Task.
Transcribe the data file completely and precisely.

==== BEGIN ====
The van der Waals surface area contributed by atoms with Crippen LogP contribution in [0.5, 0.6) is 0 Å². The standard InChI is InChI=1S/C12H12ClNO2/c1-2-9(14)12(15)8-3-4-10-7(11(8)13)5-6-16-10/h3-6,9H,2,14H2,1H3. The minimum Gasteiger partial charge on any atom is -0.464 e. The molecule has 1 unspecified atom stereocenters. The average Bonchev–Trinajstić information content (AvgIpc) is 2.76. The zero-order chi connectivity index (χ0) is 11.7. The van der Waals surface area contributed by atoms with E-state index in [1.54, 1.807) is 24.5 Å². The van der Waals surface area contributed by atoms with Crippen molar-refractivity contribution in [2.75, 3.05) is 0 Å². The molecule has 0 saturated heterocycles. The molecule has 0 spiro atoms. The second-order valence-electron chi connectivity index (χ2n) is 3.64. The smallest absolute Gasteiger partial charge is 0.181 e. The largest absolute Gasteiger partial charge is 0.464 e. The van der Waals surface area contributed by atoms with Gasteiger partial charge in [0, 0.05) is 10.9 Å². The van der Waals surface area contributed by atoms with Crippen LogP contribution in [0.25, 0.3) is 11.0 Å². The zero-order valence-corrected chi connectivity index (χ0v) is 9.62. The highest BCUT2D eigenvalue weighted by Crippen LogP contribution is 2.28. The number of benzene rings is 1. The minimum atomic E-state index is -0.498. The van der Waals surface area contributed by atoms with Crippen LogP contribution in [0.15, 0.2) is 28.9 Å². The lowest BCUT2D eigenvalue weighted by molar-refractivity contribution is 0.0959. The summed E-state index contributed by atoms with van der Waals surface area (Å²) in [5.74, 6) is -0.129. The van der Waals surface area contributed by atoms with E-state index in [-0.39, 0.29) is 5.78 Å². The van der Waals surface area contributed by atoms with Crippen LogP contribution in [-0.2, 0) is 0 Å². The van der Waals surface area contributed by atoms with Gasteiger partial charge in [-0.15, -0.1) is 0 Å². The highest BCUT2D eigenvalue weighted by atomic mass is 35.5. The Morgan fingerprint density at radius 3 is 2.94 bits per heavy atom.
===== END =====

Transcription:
The van der Waals surface area contributed by atoms with Crippen LogP contribution in [0.5, 0.6) is 0 Å². The standard InChI is InChI=1S/C12H12ClNO2/c1-2-9(14)12(15)8-3-4-10-7(11(8)13)5-6-16-10/h3-6,9H,2,14H2,1H3. The minimum Gasteiger partial charge on any atom is -0.464 e. The molecule has 1 unspecified atom stereocenters. The average Bonchev–Trinajstić information content (AvgIpc) is 2.76. The zero-order chi connectivity index (χ0) is 11.7. The van der Waals surface area contributed by atoms with E-state index in [1.54, 1.807) is 24.5 Å². The van der Waals surface area contributed by atoms with Crippen molar-refractivity contribution in [2.75, 3.05) is 0 Å². The molecule has 0 saturated heterocycles. The molecule has 0 spiro atoms. The second-order valence-electron chi connectivity index (χ2n) is 3.64. The smallest absolute Gasteiger partial charge is 0.181 e. The largest absolute Gasteiger partial charge is 0.464 e. The van der Waals surface area contributed by atoms with Gasteiger partial charge in [0, 0.05) is 10.9 Å². The van der Waals surface area contributed by atoms with Crippen LogP contribution in [0.25, 0.3) is 11.0 Å². The zero-order valence-corrected chi connectivity index (χ0v) is 9.62. The highest BCUT2D eigenvalue weighted by Crippen LogP contribution is 2.28. The number of benzene rings is 1. The minimum atomic E-state index is -0.498. The van der Waals surface area contributed by atoms with Crippen LogP contribution in [0.15, 0.2) is 28.9 Å². The lowest BCUT2D eigenvalue weighted by molar-refractivity contribution is 0.0959. The summed E-state index contributed by atoms with van der Waals surface area (Å²) in [5.74, 6) is -0.129. The van der Waals surface area contributed by atoms with E-state index in [-0.39, 0.29) is 5.78 Å². The van der Waals surface area contributed by atoms with Crippen LogP contribution in [-0.2, 0) is 0 Å². The van der Waals surface area contributed by atoms with Gasteiger partial charge in [-0.15, -0.1) is 0 Å². The highest BCUT2D eigenvalue weighted by atomic mass is 35.5. The Morgan fingerprint density at radius 3 is 2.94 bits per heavy atom.